The IOI Group, one of the world’s largest palm oil traders, has today made a significant commitment to address deforestation and exploitation throughout its supply chain. [1] Greenpeace has suspended its active campaign to give IOI time to show it is serious about reform.

Today’s announcement comes one year after the Malaysian company was suspended from the Roundtable on Sustainable Palm Oil (RSPO) for clearing peatlands in Kalimantan, Indonesia. [2] Dozens of companies including Unilever, Mars and Nestlé cancelled contracts with IOI as a result. [3]

If properly implemented, IOI’s commitments would be a significant step towards eliminating deforestation and exploitation in the palm oil industry. IOI has agreed to independent third party verification of its progress in one year’s time.

Kiki Taufik, Global Head of Greenpeace’s Indonesian Forests Campaign, said:

“IOI has come a long way in the past twelve months, and has now started taking meaningful action to eliminate forest destruction and human rights abuses from its supply chain. Greenpeace will be watching closely to make sure IOI follows through. There is still a lot of work to be done to clean up the palm oil industry and we expect other traders to respond with action plans of their own.”

Since January, IOI has begun proactively monitoring its palm oil suppliers to ensure they are not destroying rainforests or peatlands. It has agreed to work with NGOs to find a solution to the social conflict between the communities of Long Teran Kanan and the IOI-Pelita joint venture in Sarawak, Malaysia. [4] IOI also committed to change its practices to respect the rights of plantation workers and has commissioned a consultant to verify its progress on labour issues.

Greenpeace advises companies intending to resume trade with IOI to specify in their contracts that the company must demonstrate ongoing progress in line with its Sustainable Palm Oil Policy and the additional commitments it has made today.

Palm oil is the most widely-used vegetable oil in the world, but the industry has a well-deserved reputation for rainforest destruction and human rights abuses. [5] The major palm oil traders have ‘no deforestation’ policies, but have done little to ensure their suppliers meet these standards. [6] As a result, many household brands are still supplied by palm oil growers that destroy rainforests or exploit workers and local communities. [7]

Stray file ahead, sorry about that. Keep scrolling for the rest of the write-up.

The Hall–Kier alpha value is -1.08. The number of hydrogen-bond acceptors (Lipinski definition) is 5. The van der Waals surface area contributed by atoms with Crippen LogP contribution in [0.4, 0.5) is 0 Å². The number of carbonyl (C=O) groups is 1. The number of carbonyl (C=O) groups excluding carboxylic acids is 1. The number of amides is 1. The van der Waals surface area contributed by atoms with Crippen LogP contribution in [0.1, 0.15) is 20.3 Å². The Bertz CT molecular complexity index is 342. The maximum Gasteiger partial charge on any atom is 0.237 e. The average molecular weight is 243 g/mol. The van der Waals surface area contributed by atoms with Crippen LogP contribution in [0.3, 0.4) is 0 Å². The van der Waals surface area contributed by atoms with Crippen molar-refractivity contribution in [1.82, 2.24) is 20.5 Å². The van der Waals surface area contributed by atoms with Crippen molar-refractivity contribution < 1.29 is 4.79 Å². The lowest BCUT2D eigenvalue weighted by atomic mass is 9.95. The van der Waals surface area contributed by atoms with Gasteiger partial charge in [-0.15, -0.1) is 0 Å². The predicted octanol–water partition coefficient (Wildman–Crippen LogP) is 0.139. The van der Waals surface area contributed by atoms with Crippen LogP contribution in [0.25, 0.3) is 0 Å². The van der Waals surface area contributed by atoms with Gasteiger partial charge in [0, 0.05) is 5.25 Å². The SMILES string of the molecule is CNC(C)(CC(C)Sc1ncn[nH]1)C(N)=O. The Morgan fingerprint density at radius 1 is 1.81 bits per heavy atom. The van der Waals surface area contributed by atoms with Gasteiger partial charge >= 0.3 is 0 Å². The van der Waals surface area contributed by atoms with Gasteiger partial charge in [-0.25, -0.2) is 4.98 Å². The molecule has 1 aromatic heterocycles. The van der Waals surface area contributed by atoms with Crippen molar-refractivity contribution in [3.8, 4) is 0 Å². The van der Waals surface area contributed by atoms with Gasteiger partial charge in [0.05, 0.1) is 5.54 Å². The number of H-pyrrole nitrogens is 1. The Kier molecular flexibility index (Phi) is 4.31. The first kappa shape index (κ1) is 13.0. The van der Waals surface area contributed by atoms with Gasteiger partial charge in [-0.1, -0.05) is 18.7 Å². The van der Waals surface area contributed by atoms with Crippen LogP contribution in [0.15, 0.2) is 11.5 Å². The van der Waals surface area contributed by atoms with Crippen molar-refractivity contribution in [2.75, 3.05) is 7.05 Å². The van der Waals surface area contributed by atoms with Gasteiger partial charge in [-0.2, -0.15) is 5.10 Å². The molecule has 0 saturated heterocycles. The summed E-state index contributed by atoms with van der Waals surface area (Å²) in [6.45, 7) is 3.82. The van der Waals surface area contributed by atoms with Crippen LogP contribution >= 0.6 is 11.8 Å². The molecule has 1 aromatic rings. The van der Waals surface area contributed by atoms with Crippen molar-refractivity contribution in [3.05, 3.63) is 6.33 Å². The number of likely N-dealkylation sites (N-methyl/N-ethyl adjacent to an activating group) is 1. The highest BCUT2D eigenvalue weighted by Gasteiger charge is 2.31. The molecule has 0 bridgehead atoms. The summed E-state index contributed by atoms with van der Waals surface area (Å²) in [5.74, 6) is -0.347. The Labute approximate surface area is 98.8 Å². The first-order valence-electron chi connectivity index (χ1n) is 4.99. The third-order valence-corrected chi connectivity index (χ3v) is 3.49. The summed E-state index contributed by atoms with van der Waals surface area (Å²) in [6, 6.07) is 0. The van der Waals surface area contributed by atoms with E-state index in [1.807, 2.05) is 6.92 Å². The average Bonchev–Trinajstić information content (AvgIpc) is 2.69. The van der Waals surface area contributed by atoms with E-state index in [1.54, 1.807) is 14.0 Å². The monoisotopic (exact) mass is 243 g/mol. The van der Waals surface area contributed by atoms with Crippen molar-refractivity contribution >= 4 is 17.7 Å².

“Consumers have had enough of the palm oil industry failing to deliver. Companies cannot keep ignoring forest destruction and human rights abuses. The only way to clean up the industry is for other palm oil traders to follow IOI’s lead and start cutting off suppliers that destroy rainforests or abuse workers.” said Taufik.

Over the past ten years, dozens of civil society organisations have been pushing IOI to reform. [8] A complaint from NGO AidEnvironment led to the company being suspended from the RSPO in April 2016. Hundreds of thousands of Greenpeace supporters took part in the campaign, which included a blockade of IOI’s palm oil refinery in Rotterdam. [9]

In Malaysia, Greenpeace activists and members of Malaysian civil society delivered a global petition signed by 300,000 people to the IOI headquarter in Putra Jaya, 5 October 2016.”

Greenpeace is calling on other palm oil traders, such as Wilmar International and Golden Agri Resources, to publish similar plans to identify suppliers that are clearing forests, draining peatlands or exploiting workers and exclude those that won’t reform.

Companies that buy palm oil should require their suppliers to demonstrate how they will ensure deforestation and other unacceptable practices are eliminated from their supply chain.

Images available at:

Notes to Editors

  1. IOI’s statement:
  2. In March 2015, NGO AidEnvironment submitted a formal complaint to the Roundtable on Sustainable Palm Oil (RSPO) regarding the destruction of High Conservation Value forests and peatlands in IOI’s plantations in Kalimantan, Indonesia. The RSPO suspended IOI in April 2016, although it lifted the suspension in August 2016. AidEnvironment and IOI published a joint statement in December 2016 declaring the case resolved.
  3. See, for instance:
  7. In November 2016, an investigation by Amnesty International found human rights abuses, including child labour, in plantations controlled by Wilmar International, the world’s largest palm oil trader:
  8. For example, 26 Indonesian and international NGOs signed an open letter about IOI in May 2016.

Media Contacts:

Kiki Taufik, Global Head of Indonesian Forest Campaign, Greenpeace Southeast Asia; Mob:+628118706074;  Email: [email protected]

Therese Salvador, Media Campaigner, Greenpeace Southeast Asia; Mob: +63917 8228734 Email: [email protected]


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